The association for retired persons characterizes the battle against dementia, including Alzheimer’s, as one of the biggest issues facing its members. Fittingly, the association offered up a significant investment in a research fund in honor of its 60th anniversary.
As AARP hits its 60th anniversary, the famed association is taking steps to firm up its legacy—and a big part of that comes in the form of a charitable investment that’s offering up a million dollars for every year of its existence.
AARP announced Monday that it would offer up $60 million in new funding for the Dementia Discovery Fund, a charitable initiative focused on finding novel solutions to different types of dementia, including Alzheimer’s disease. AARP’s move was one of the largest portions of the charitable venture fund’s endowment, which stands at $350 million, and is now characterized by DDF as complete.
The investment by AARP highlights a long track record by the association of devoting financial and advocacy resources to issues that most deeply affect its membership, such as protecting the social safety net; speaking up for older workers, including on retirement issues; defending access to healthcare; and focusing on quality-of-life issues. Alzheimer’s, for many reasons, has emerged as one of the most concerning issues facing older Americans.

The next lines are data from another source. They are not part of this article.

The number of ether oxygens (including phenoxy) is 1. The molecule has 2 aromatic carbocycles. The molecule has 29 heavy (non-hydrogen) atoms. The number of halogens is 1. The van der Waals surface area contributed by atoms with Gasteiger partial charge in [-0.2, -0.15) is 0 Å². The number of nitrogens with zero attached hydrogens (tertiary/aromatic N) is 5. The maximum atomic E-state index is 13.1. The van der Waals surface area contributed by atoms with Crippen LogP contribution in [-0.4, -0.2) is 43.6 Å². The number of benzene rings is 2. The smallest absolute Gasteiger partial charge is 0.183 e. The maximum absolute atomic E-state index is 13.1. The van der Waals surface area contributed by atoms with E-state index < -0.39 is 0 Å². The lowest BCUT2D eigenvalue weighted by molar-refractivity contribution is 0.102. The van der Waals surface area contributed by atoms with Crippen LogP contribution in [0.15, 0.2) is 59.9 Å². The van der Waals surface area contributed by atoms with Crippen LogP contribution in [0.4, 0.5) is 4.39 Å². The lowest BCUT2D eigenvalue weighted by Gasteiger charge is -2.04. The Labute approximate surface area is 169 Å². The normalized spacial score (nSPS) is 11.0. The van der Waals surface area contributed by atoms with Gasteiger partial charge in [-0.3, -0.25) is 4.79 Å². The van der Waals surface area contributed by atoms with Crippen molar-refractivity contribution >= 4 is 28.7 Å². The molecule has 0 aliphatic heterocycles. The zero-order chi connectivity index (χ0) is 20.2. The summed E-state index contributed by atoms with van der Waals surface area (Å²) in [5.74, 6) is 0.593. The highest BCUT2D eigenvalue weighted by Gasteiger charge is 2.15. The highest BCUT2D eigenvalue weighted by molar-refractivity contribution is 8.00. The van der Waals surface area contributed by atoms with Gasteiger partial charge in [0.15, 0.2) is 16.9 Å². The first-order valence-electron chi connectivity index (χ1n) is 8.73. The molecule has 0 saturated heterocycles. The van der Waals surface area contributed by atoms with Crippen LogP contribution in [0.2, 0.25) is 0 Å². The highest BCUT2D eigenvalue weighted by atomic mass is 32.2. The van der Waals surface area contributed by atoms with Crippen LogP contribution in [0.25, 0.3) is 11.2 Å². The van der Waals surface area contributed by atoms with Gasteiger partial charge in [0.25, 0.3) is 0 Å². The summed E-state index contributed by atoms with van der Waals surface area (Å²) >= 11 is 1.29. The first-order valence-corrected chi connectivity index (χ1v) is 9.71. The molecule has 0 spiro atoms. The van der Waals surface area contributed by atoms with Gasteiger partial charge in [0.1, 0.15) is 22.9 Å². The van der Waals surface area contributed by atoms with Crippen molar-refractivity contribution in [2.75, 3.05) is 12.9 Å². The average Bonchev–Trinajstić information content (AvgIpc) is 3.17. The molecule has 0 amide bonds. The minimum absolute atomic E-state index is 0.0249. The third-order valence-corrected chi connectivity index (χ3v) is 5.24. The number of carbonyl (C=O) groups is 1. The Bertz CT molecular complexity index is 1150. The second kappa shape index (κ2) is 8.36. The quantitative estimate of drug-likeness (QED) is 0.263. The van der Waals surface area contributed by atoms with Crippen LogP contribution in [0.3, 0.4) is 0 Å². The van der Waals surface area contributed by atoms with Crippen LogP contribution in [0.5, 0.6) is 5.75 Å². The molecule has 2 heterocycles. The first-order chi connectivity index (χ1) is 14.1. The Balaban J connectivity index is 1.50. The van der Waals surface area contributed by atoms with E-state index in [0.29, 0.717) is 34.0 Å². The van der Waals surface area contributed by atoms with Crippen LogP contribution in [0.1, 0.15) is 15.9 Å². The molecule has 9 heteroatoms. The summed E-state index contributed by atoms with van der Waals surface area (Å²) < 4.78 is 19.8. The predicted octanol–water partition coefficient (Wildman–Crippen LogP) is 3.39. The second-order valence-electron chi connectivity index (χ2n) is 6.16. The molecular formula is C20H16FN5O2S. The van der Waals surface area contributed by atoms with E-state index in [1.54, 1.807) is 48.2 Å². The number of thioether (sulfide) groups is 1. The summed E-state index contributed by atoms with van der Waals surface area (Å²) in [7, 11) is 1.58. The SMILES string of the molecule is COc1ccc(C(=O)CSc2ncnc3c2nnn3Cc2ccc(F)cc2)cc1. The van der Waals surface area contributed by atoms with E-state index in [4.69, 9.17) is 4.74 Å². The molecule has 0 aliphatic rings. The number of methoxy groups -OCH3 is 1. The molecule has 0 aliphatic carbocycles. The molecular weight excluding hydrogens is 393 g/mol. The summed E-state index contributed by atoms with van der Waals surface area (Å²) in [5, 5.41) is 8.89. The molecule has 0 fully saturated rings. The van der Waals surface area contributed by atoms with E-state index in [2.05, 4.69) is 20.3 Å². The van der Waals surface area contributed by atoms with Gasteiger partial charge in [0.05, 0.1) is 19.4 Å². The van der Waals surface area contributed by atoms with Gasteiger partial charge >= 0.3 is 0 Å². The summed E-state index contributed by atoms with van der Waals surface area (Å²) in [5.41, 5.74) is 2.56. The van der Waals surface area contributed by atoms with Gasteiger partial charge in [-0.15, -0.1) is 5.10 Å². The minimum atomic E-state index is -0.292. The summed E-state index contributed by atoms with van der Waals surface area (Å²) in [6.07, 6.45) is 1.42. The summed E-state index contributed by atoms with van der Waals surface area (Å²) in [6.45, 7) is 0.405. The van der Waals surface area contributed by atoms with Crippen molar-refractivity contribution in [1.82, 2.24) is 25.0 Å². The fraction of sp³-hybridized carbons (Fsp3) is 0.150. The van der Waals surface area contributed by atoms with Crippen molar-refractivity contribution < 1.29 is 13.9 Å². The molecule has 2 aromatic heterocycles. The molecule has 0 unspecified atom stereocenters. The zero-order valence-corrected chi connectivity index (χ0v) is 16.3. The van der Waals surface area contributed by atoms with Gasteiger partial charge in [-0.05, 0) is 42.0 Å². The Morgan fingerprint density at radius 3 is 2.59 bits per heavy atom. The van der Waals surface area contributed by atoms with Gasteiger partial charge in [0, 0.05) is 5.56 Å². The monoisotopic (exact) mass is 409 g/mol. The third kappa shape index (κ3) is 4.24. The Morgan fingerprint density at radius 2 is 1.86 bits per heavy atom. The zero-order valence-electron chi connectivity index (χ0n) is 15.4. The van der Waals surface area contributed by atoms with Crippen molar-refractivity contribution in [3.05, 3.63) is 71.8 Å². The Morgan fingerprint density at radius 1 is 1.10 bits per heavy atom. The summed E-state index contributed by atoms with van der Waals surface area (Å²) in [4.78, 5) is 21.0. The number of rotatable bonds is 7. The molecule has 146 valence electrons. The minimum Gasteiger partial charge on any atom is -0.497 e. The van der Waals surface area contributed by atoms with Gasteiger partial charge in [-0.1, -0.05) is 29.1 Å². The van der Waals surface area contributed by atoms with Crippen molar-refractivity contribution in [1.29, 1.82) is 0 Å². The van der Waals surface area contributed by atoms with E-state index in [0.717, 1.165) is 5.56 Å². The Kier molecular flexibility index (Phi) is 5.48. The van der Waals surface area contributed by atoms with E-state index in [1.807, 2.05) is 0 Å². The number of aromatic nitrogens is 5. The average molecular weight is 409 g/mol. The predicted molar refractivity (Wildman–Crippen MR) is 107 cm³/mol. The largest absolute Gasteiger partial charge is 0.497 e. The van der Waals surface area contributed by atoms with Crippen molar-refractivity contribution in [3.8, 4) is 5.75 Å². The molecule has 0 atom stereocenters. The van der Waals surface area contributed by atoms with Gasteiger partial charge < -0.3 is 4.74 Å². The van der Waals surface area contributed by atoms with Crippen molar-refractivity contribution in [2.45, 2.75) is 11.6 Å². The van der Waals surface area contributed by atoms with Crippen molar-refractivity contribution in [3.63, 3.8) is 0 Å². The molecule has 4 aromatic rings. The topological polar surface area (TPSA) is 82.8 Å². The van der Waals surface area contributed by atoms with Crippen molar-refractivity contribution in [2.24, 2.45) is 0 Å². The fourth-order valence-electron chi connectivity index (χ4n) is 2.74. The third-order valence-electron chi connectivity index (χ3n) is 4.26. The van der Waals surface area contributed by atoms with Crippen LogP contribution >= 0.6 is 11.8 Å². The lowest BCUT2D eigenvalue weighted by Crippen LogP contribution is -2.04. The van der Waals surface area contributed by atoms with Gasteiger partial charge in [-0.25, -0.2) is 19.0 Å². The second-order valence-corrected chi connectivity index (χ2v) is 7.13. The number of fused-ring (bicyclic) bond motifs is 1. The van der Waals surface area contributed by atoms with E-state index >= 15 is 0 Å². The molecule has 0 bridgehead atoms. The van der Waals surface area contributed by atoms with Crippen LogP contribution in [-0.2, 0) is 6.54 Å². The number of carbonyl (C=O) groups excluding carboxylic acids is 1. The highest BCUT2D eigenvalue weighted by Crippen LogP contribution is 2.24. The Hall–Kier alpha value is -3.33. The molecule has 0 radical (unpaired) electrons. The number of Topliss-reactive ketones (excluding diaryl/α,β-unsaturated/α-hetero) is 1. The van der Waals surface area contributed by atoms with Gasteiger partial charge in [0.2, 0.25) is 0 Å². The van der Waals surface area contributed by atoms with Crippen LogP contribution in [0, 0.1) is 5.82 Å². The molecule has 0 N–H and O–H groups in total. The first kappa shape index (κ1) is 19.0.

In a blog post, AARP CEO Jo Ann Jenkins pointed out that the issue is expected to become more troubling in the coming years because of demographic changes:
For six decades, AARP has focused on finding solutions that improve the lives of older Americans, and we will continue to do so as the challenges that each generation faces change. Only 12 years from now, the first millennials will be turning 49, gen X-ers will begin turning 65, and the first boomers will be turning 84—an age at which dementia is most prevalent. By making this investment, our hope is that, by then, we can add finding a treatment and ultimately a cure for dementia to the list of battles we have won.
AARP’s funding won quick praise from at least one other association with an interest in the issue. The Alzheimer’s Association, in a news release, credited AARP, along with fellow investors United Healthcare and Quest Diagnostics, for supporting the cause.
“The new investments by these partners will focus on adding to existing drug development,” the statement said. “These are positive steps and play an important role in new drug development, especially after some larger pharmaceutical companies have reduced such plans.”